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Thread: Discarded a carcass.

  1. #1

    Discarded a carcass.

    Last weekend I had a successful trip to my Scottish ground and returned south of the border with two bucks in the carcasse tray.

    The second of the bucks was shot on the saturday morning as he returned from open hill ground to the sanctuary of a forestry block. He was a yearling still in velvet and weighed just 26 lb gralloched. He was in pretty poor shape but did not appear particularly thin. There were bald patches on his head, neck and flanks, and there were other areas of pelage where the pins were broken down to a short stubble. The pelt was also alive with ticks and lice.

    Now firstly I did not check the meso- thingy nodes on the green gralloch as I should have done, nor any of the other nodes when removing the red gralloch. But when I took the carcass out of the chiller at home I noticed the fat within the kidney/ pelvic girdle area was spotted with very small brown/red/grey (I'm colour blind) lumps which I had not noticed before. I skinned off the carcass and noticed small areas of bruising on the rump and flanks which I attribute to the young lad getting a beating from a bigger buck. But when I butchered the carcass I discovered swollen lymth nodes where I did not know lymth nodes existed, by this time the butchery was for my own interest as I decided I would not be eating the meat. The nodes in the rump, shoulder and base of the neck were very swollen, and when incised were grey with a brown marbling. I also cut through one of the leg bones and a watery brown fluid flowed freely from the marrow. I suppose if I had performed a full inspection when I initially gralloched him I could have saved an hour or two but it was quite an interseting exercise discovering all of these lymth nodes.

  2. #2
    its a pitty you did not look a bit more when you shot it as i could have inspected it for you properly . Or griff would have done it for you , theres a fair chance it was not fit for human consumption if the marrow was runny not solid . Was the carcass emaciated in poor condition ? was the meat wet odeama as this is usually indicated by runny marrow in the long bones . Any way you have learned a lot by finding this after you took it home next time you will look at the green offal when you gralloch it with more interest in the final carcass quality and if its fit for consumption . Dont think i am having a dig as i am the worlds worst for grallocking and chucking it away but after a few years at the job you recognize thing as you do them and dont need to poke and prod every last bit . Any way hope you are well and i may see you next time you go up to dumfries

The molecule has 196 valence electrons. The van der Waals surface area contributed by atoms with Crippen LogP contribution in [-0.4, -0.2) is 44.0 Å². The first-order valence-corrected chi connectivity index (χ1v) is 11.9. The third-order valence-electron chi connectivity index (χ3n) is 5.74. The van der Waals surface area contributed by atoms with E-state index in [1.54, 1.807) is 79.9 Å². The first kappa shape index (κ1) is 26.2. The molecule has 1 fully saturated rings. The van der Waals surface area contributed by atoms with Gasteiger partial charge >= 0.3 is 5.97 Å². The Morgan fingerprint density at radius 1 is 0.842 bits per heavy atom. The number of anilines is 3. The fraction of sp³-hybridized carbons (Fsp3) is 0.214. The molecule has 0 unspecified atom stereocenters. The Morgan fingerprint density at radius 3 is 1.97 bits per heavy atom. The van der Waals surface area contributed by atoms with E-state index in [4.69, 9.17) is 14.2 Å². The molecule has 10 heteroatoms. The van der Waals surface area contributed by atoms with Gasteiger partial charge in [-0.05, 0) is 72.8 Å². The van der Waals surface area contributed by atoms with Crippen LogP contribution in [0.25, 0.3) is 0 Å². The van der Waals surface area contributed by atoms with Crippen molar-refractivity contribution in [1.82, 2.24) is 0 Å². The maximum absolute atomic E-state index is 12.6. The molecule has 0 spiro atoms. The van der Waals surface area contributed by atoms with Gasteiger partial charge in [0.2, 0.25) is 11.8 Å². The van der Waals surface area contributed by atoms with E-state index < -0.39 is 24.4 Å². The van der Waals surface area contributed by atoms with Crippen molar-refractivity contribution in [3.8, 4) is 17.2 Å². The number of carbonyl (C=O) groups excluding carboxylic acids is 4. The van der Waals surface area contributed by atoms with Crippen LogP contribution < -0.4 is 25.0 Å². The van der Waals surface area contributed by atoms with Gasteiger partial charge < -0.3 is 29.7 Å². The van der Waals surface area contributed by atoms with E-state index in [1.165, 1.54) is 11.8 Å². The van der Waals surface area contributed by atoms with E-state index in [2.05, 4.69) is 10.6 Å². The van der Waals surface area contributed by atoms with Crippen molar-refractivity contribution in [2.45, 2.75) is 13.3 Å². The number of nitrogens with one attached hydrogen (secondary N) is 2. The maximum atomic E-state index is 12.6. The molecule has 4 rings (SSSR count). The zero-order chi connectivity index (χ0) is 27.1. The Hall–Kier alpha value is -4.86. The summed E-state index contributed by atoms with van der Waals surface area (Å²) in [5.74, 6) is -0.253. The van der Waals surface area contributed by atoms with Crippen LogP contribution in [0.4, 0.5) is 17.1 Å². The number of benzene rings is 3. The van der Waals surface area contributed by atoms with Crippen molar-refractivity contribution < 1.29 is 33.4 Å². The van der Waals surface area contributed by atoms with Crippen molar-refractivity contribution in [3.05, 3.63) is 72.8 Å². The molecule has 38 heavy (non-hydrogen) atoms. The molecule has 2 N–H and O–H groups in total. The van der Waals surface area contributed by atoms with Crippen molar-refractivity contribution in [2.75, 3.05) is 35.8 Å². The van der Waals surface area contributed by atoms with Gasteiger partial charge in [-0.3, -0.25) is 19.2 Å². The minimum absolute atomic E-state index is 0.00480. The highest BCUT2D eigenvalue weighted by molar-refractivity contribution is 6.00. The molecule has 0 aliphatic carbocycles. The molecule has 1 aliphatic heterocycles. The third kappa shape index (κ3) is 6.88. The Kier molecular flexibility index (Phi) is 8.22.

3. #3
    Hi Mudman,
    Just to add to muddy's post. Lymph nodes you found. Near point of shoulder under a layer muscle of muscle; Pre scapular, One back of stifle Popliteal Inside top of hind leg Inguinal . In flank fold Precrural ( pre femoral ).The bruising was probably carcass flushing. Sounds like a generalised septicemia from you description. Runny marrow emaciation/ overwhelming infection You obviously did a full post mortem exam so you have learnt. Worthwhile exercise at end of day.

  4. #4
    Sounds like you did the animal a favour


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